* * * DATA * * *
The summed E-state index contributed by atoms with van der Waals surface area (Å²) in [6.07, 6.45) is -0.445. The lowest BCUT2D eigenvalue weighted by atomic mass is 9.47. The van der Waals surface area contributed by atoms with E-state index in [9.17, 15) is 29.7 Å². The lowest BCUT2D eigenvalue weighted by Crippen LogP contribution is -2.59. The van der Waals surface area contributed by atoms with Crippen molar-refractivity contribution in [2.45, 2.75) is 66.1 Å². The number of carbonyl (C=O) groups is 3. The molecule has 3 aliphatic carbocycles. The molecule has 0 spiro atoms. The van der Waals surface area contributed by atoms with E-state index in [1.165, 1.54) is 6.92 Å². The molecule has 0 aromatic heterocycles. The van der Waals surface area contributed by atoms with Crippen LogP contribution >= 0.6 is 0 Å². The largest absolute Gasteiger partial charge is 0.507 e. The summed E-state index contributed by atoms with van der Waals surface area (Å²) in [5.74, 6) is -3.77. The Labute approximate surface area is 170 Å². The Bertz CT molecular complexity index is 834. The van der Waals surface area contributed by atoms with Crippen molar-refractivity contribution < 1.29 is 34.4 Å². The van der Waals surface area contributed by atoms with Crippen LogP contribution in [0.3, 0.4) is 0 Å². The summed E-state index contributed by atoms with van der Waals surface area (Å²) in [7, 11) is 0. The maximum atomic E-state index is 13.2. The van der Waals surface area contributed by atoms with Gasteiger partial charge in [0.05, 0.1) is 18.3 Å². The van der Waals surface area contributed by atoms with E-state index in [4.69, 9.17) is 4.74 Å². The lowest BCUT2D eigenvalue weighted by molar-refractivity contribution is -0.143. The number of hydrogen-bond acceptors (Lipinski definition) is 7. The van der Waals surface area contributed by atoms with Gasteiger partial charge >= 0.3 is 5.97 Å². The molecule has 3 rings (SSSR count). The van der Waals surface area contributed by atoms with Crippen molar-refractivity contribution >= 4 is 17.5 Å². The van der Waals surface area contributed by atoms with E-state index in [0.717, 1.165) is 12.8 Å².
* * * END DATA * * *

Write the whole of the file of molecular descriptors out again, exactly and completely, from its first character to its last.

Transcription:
The summed E-state index contributed by atoms with van der Waals surface area (Å²) in [6.07, 6.45) is -0.445. The lowest BCUT2D eigenvalue weighted by atomic mass is 9.47. The van der Waals surface area contributed by atoms with E-state index in [9.17, 15) is 29.7 Å². The lowest BCUT2D eigenvalue weighted by Crippen LogP contribution is -2.59. The van der Waals surface area contributed by atoms with Crippen molar-refractivity contribution in [2.45, 2.75) is 66.1 Å². The number of carbonyl (C=O) groups is 3. The molecule has 3 aliphatic carbocycles. The molecule has 0 spiro atoms. The van der Waals surface area contributed by atoms with E-state index in [1.165, 1.54) is 6.92 Å². The molecule has 0 aromatic heterocycles. The van der Waals surface area contributed by atoms with Crippen LogP contribution >= 0.6 is 0 Å². The largest absolute Gasteiger partial charge is 0.507 e. The summed E-state index contributed by atoms with van der Waals surface area (Å²) in [5.74, 6) is -3.77. The Labute approximate surface area is 170 Å². The Bertz CT molecular complexity index is 834. The van der Waals surface area contributed by atoms with Crippen molar-refractivity contribution < 1.29 is 34.4 Å². The van der Waals surface area contributed by atoms with Crippen LogP contribution in [0.3, 0.4) is 0 Å². The summed E-state index contributed by atoms with van der Waals surface area (Å²) in [7, 11) is 0. The maximum atomic E-state index is 13.2. The van der Waals surface area contributed by atoms with Gasteiger partial charge in [0.05, 0.1) is 18.3 Å². The van der Waals surface area contributed by atoms with E-state index in [4.69, 9.17) is 4.74 Å². The lowest BCUT2D eigenvalue weighted by molar-refractivity contribution is -0.143. The number of hydrogen-bond acceptors (Lipinski definition) is 7. The van der Waals surface area contributed by atoms with Gasteiger partial charge >= 0.3 is 5.97 Å². The molecule has 3 rings (SSSR count). The van der Waals surface area contributed by atoms with Crippen molar-refractivity contribution >= 4 is 17.5 Å². The van der Waals surface area contributed by atoms with E-state index in [0.717, 1.165) is 12.8 Å².